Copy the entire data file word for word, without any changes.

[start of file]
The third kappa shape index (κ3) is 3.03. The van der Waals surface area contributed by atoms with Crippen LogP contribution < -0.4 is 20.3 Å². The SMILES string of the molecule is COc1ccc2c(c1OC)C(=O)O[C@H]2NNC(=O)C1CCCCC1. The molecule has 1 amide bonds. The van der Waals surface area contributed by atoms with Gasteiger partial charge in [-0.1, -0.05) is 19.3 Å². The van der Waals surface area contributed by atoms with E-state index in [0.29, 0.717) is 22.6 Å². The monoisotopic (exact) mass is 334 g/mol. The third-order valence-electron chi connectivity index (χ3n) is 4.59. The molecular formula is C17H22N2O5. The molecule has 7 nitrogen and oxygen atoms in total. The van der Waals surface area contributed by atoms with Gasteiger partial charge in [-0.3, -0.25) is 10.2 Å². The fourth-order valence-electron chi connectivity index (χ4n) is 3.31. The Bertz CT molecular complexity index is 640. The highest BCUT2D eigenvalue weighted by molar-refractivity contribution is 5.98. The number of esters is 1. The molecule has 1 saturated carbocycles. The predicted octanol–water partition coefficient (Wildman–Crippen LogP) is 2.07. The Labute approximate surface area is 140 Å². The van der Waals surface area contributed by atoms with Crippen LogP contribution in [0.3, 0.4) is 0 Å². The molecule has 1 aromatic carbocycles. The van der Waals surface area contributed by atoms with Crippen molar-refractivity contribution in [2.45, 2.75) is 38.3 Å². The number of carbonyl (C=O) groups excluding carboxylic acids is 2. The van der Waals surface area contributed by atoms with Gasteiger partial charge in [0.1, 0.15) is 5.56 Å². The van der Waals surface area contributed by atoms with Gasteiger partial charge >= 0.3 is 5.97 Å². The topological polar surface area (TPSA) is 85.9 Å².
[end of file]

The third kappa shape index (κ3) is 3.03. The van der Waals surface area contributed by atoms with Crippen LogP contribution < -0.4 is 20.3 Å². The SMILES string of the molecule is COc1ccc2c(c1OC)C(=O)O[C@H]2NNC(=O)C1CCCCC1. The molecule has 1 amide bonds. The van der Waals surface area contributed by atoms with Gasteiger partial charge in [-0.1, -0.05) is 19.3 Å². The van der Waals surface area contributed by atoms with E-state index in [0.29, 0.717) is 22.6 Å². The monoisotopic (exact) mass is 334 g/mol. The third-order valence-electron chi connectivity index (χ3n) is 4.59. The molecular formula is C17H22N2O5. The molecule has 7 nitrogen and oxygen atoms in total. The van der Waals surface area contributed by atoms with Gasteiger partial charge in [-0.3, -0.25) is 10.2 Å². The fourth-order valence-electron chi connectivity index (χ4n) is 3.31. The Bertz CT molecular complexity index is 640. The highest BCUT2D eigenvalue weighted by molar-refractivity contribution is 5.98. The number of esters is 1. The molecule has 1 saturated carbocycles. The predicted octanol–water partition coefficient (Wildman–Crippen LogP) is 2.07. The Labute approximate surface area is 140 Å². The van der Waals surface area contributed by atoms with Crippen LogP contribution in [0.3, 0.4) is 0 Å². The molecule has 1 aromatic carbocycles. The van der Waals surface area contributed by atoms with Crippen molar-refractivity contribution in [2.45, 2.75) is 38.3 Å². The number of carbonyl (C=O) groups excluding carboxylic acids is 2. The van der Waals surface area contributed by atoms with Gasteiger partial charge in [0.1, 0.15) is 5.56 Å². The van der Waals surface area contributed by atoms with Gasteiger partial charge >= 0.3 is 5.97 Å². The topological polar surface area (TPSA) is 85.9 Å².